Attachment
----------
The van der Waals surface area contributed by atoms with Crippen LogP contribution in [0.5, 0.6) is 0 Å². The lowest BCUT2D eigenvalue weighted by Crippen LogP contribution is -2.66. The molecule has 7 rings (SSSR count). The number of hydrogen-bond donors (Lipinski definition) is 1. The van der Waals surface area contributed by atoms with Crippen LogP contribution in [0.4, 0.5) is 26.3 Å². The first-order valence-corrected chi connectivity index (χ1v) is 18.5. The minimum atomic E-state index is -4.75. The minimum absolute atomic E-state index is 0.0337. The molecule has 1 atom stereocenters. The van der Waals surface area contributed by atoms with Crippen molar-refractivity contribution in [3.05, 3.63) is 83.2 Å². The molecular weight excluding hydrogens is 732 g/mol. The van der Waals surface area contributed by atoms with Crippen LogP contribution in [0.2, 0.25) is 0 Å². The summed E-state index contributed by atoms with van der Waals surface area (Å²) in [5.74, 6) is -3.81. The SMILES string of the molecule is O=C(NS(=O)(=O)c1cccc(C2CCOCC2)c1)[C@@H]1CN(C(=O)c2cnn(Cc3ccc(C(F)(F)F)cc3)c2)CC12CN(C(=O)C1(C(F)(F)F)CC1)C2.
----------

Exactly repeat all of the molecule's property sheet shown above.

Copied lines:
The van der Waals surface area contributed by atoms with Crippen LogP contribution in [0.5, 0.6) is 0 Å². The lowest BCUT2D eigenvalue weighted by Crippen LogP contribution is -2.66. The molecule has 7 rings (SSSR count). The number of hydrogen-bond donors (Lipinski definition) is 1. The van der Waals surface area contributed by atoms with Crippen LogP contribution in [0.4, 0.5) is 26.3 Å². The first-order valence-corrected chi connectivity index (χ1v) is 18.5. The minimum atomic E-state index is -4.75. The minimum absolute atomic E-state index is 0.0337. The molecule has 1 atom stereocenters. The van der Waals surface area contributed by atoms with Crippen molar-refractivity contribution in [3.05, 3.63) is 83.2 Å². The molecular weight excluding hydrogens is 732 g/mol. The van der Waals surface area contributed by atoms with Crippen LogP contribution in [0.2, 0.25) is 0 Å². The summed E-state index contributed by atoms with van der Waals surface area (Å²) in [5.74, 6) is -3.81. The SMILES string of the molecule is O=C(NS(=O)(=O)c1cccc(C2CCOCC2)c1)[C@@H]1CN(C(=O)c2cnn(Cc3ccc(C(F)(F)F)cc3)c2)CC12CN(C(=O)C1(C(F)(F)F)CC1)C2.